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Sometimes in a written text I express a ton of things I would desire for something to have even though I know it is absolutely impossible to fulfill those desires.

For example in Spanish we can use: "La lista de los reyes magos" which means something along the lines of: "Santa's letter". It has a small component of irony in it.

The purpose in the context I'm using the sentence is: "I know that I'm asking for too much. I'm adding a lot of requirements for you to have more context in the direction I want to take. I know this is unfeasible.". That is why I want to give that small component of expressing that the result is impossible to reach.

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That sounds like a wish list.

a list of things you want, often things that you know you cannot have: A new car would be top of my wish list.cambridge.org

or

: a list of desired but often realistically unobtainable items M-W

  • Wish list items are often quite achievable though - eg books you'd like for your birthday. The OP's asking about things you think you'll never actually get. – Max Williams Jul 7 '16 at 12:15
  • I think it depends @max-williams. Both disctionary definitions above specifically note that items are "often realistically unobtainable" – k1eran Jul 7 '16 at 13:15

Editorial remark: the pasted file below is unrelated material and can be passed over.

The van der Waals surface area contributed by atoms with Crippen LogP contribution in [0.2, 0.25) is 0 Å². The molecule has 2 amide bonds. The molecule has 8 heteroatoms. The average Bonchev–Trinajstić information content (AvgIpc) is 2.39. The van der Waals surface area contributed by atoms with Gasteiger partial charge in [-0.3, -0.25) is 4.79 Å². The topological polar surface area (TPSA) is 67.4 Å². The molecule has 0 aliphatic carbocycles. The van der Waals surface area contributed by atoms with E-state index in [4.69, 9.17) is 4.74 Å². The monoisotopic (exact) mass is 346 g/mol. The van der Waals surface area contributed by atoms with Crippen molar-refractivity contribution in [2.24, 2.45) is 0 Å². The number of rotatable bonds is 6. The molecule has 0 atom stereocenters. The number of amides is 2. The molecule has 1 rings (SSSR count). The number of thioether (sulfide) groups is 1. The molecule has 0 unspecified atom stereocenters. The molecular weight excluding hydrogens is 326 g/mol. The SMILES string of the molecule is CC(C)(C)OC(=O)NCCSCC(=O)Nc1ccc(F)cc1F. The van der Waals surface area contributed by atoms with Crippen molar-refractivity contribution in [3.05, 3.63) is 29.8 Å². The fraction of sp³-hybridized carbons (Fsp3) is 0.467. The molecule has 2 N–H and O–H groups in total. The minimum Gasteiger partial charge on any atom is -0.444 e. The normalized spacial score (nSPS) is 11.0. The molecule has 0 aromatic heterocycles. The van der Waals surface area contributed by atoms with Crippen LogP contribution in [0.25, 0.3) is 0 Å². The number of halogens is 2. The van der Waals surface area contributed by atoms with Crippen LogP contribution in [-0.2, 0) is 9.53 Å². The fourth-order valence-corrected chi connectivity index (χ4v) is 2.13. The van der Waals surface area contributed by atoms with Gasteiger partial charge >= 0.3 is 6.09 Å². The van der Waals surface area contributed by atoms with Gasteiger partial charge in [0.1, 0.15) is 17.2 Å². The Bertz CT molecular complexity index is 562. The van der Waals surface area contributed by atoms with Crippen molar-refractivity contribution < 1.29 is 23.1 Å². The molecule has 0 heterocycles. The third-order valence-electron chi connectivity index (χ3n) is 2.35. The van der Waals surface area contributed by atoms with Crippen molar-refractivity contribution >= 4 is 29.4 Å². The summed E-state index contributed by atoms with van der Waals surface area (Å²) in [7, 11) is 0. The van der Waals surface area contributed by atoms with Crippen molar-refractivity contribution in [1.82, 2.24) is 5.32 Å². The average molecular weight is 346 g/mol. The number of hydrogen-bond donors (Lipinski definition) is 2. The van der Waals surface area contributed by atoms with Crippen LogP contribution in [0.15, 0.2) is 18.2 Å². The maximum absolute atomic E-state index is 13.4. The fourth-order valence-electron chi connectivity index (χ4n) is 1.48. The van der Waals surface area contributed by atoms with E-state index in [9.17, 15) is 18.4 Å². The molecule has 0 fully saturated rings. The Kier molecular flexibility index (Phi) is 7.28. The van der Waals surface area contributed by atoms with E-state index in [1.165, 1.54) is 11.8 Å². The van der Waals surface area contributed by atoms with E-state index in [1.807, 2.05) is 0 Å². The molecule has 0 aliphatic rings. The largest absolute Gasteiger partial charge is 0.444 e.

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    This is the right answer, IMO. @MaxWilliams: That some, or even most, items of some, or even most, wish lists might "often" be "quite achievable" is not relevant, I think. The question is not clear that the list must contain only unrealizable wishes, let alone only wishes that are always unrealizable. – Drew Jul 10 '16 at 19:55
  • @Drew - the first sentence "Sometimes in a written text I express a ton of things I would desire for something to have even though I know it is absolutely impossible to fulfill those desires." certainly suggests that's exactly what is asked for. The later parts of the question have been heavily edited since I left my comment and I think that as a result there's less emphasis on the "unrealizable" component. That's a really annoying behaviour on the part of the question asker. – Max Williams Jul 11 '16 at 11:49
  • I agree that "wish list" does fit the modified question (if one ignores the first part). – Max Williams Jul 11 '16 at 11:50
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I don't know of such an idiom, but it's certainly "wishful thinking".

You could call your list a Pipe dream, an unrealistic hope or fantasy. It is likely an allusion to the dreams experienced by smokers of opium.

When people express wishes for things highly unlikely to happen, one proverb I've heard (and used) is

"If wishes were horses, then beggars would ride."

It's a very old proverb meaning that if wishing could make things happen, everyone, even the most destitute people, would have everything they wanted.

I know of nothing more specific to impossible dreams put to paper than these.

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"exercise in futility" may fit.

That is what they used to describe a complex database job I was assigned as busy work one time. And no, didn't finish it.

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It doesn't specifically refer to a list, but "pie in the sky" seems to have the right sense:

something good that is unlikely to happen: I wanted to be a major league baseball player, but I knew it was probably pie in the sky. -Cambridge Dictionary

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